Author Archives: samjam

source 3 – why internet pirates will always win

This article  discusses the problems of internet piracy and how it will never truly go away. Nick Bilton talks about the different ways online users avoid getting caught and share pirated media. He compared piracy to a game of whack-a-mole; you whack one, and hundreds of little ones are created everywhere as a result. Copyright holders think that new laws will help stop the growth of piracy but it is noted that there are many ways around those new laws, and that piracy will never stop. It was stated in the article that there is an inverse relationship “between the legal availability of material online and copyright infringement”. The less something is legal available online, the more it will be pirated. Bilton also discusses the evolution of online piracy and how it will fuel the evolution of online  3D-printing.

I chose this article because it goes well along with my 3D-printing article. Not only do we have to worry about media being pirated but we will eventually have to worry about objects being pirated, and I think that is something important worth talking about. Nick Bilton is a columnist for The New York Times and frequently writes about consumer technology, hackers, and internet privacy, so I figured this article he had written about piracy would be of good use.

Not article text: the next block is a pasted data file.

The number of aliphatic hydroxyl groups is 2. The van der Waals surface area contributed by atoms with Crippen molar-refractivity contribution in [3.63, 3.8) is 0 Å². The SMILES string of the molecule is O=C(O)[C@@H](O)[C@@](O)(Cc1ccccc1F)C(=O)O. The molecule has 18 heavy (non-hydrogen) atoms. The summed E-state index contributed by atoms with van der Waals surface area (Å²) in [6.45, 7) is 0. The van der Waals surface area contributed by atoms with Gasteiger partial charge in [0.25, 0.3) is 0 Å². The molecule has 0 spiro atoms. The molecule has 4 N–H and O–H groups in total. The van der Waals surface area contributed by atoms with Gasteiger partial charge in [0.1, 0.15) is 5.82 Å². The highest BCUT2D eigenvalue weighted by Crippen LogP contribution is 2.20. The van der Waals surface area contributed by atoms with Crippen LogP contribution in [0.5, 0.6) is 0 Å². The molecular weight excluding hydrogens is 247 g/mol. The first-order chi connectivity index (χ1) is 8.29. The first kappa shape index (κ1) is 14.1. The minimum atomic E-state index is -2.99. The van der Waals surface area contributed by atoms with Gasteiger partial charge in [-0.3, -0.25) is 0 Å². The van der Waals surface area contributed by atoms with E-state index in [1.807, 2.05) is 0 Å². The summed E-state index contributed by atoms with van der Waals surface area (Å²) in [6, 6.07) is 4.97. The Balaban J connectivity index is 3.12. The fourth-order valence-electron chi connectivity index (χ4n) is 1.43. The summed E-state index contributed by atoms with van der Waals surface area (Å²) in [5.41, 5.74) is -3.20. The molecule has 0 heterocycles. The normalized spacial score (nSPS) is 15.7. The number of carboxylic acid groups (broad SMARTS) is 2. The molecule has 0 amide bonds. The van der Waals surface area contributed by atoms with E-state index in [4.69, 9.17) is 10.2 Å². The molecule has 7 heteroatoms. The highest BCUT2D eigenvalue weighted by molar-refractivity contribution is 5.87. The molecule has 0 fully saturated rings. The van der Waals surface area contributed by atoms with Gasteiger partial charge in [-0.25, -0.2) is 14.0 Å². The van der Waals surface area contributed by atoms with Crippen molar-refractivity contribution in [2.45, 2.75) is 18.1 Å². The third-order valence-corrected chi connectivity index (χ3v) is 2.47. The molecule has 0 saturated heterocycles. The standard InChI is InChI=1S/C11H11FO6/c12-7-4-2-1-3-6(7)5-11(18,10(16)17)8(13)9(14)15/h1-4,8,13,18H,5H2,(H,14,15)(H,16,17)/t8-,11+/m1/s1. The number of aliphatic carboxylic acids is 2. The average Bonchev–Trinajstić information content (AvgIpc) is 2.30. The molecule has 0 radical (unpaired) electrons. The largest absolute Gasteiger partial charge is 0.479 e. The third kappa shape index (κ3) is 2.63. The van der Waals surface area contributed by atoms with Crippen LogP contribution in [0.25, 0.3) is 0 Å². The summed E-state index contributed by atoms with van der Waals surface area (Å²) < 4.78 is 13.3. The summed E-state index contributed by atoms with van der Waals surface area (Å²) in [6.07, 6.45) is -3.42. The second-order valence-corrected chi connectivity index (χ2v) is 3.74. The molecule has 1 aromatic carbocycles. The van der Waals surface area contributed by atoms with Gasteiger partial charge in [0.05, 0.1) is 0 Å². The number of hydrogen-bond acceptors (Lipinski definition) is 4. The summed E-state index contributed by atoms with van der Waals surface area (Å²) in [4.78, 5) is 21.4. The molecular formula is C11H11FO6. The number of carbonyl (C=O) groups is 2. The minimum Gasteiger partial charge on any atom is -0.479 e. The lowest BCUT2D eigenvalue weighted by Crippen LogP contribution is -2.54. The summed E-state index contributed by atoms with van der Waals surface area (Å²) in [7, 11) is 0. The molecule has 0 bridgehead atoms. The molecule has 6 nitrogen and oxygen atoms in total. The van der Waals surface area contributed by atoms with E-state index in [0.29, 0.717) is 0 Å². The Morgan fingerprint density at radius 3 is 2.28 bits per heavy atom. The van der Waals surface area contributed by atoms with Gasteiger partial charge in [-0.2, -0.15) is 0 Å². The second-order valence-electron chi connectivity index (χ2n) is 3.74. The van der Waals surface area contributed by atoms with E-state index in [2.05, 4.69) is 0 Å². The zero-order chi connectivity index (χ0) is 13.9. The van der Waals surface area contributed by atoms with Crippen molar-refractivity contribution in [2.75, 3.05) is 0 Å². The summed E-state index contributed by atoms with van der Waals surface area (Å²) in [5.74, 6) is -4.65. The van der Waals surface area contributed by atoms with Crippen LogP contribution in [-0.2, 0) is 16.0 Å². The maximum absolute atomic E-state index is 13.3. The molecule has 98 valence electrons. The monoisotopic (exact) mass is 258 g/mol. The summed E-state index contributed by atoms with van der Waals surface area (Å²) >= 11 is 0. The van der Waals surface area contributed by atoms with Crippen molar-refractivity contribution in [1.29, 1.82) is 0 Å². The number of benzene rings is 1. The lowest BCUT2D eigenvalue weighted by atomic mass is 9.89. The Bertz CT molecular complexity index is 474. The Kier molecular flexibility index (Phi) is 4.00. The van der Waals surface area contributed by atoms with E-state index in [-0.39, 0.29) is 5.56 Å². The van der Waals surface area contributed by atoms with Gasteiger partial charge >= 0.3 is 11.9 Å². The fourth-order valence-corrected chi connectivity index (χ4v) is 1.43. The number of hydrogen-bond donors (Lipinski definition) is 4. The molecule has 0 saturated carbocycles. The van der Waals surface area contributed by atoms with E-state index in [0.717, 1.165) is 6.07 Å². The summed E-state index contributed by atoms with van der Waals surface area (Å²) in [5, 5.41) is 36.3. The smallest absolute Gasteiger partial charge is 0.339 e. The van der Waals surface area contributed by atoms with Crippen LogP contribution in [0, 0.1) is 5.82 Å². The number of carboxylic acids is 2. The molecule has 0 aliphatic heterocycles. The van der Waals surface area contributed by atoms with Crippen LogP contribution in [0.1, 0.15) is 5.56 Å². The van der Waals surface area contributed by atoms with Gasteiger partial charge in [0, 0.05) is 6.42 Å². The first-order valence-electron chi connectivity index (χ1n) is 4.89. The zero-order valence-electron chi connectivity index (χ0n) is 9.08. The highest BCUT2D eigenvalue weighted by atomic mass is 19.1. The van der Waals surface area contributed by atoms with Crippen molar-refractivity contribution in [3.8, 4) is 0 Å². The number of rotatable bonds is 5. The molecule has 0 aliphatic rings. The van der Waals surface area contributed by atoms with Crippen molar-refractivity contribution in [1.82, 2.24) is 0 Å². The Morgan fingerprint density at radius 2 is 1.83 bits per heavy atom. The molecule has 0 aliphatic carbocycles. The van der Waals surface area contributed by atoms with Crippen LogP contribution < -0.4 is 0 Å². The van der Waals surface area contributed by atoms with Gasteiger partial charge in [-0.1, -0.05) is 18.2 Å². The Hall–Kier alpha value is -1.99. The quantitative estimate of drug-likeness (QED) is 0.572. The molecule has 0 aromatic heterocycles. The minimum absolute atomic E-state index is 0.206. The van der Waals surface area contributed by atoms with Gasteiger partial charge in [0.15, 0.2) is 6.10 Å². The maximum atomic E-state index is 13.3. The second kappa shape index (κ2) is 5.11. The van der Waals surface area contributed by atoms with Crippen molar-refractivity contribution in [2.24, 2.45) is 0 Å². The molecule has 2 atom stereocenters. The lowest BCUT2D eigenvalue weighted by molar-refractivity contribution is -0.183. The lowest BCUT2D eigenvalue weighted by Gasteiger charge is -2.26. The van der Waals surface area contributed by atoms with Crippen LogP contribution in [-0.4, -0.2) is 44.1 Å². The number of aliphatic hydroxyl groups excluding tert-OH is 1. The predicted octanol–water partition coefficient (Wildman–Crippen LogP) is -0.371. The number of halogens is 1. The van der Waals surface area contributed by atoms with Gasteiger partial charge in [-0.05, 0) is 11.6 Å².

Response to videos.

I found Michael Wesch’s video to be very fascinating. I especially liked the end of the video where he retyped the different words after “rethink”. It really makes you question everything, every part of your life and how the web has affected those parts. I really liked how the video started out with talking about html and how “text” evolved. It started with text on paper, to digital text, to hyperlinks, to html, and so on.

In response to what Paul had up on his blog about what Ben Huh suggested, I don’t know if I really would consider the third “Creation Triptych” as creation. To make something and to remix something is actually creating something, or so it is in my opinion.

It was fascinating watching Udell talk about the evolution of the “Heavy Metal Umlaut” wikipedia page and its expansion over the years. It started off as this page with a very brief description, and grew into this long page of good, some bad, descriptions and explanations (submissions all made by wikipedia users). It is mind blowing how fast it grew and how, in this case I would argue, consumption drove creation.